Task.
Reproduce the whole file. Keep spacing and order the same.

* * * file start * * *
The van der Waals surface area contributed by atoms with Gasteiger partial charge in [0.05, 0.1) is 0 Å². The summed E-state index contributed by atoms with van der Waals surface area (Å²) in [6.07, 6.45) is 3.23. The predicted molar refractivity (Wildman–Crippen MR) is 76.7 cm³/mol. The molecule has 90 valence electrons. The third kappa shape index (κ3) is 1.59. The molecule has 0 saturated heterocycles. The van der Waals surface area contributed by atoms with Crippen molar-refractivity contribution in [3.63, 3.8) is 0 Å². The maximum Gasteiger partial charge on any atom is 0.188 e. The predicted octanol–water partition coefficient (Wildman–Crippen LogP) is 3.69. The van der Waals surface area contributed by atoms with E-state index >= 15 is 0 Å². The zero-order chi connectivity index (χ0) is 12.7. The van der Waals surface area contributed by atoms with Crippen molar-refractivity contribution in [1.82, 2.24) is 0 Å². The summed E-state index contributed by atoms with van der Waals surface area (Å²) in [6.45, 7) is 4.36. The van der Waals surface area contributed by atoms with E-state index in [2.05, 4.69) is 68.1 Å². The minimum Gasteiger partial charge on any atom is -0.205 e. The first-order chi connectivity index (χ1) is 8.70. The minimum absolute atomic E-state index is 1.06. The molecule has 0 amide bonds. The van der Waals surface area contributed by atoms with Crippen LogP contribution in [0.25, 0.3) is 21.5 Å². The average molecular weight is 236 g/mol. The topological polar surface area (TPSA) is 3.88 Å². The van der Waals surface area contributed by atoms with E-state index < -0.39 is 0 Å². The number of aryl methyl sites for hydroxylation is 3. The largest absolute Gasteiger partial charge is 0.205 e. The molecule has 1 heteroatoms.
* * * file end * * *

The van der Waals surface area contributed by atoms with Gasteiger partial charge in [0.05, 0.1) is 0 Å². The summed E-state index contributed by atoms with van der Waals surface area (Å²) in [6.07, 6.45) is 3.23. The predicted molar refractivity (Wildman–Crippen MR) is 76.7 cm³/mol. The molecule has 90 valence electrons. The third kappa shape index (κ3) is 1.59. The molecule has 0 saturated heterocycles. The van der Waals surface area contributed by atoms with Crippen molar-refractivity contribution in [3.63, 3.8) is 0 Å². The maximum Gasteiger partial charge on any atom is 0.188 e. The predicted octanol–water partition coefficient (Wildman–Crippen LogP) is 3.69. The van der Waals surface area contributed by atoms with E-state index >= 15 is 0 Å². The zero-order chi connectivity index (χ0) is 12.7. The van der Waals surface area contributed by atoms with Crippen molar-refractivity contribution in [1.82, 2.24) is 0 Å². The summed E-state index contributed by atoms with van der Waals surface area (Å²) in [6.45, 7) is 4.36. The van der Waals surface area contributed by atoms with E-state index in [2.05, 4.69) is 68.1 Å². The minimum Gasteiger partial charge on any atom is -0.205 e. The first-order chi connectivity index (χ1) is 8.70. The minimum absolute atomic E-state index is 1.06. The molecule has 0 amide bonds. The van der Waals surface area contributed by atoms with Crippen LogP contribution in [0.25, 0.3) is 21.5 Å². The average molecular weight is 236 g/mol. The topological polar surface area (TPSA) is 3.88 Å². The van der Waals surface area contributed by atoms with E-state index < -0.39 is 0 Å². The number of aryl methyl sites for hydroxylation is 3. The largest absolute Gasteiger partial charge is 0.205 e. The molecule has 1 heteroatoms.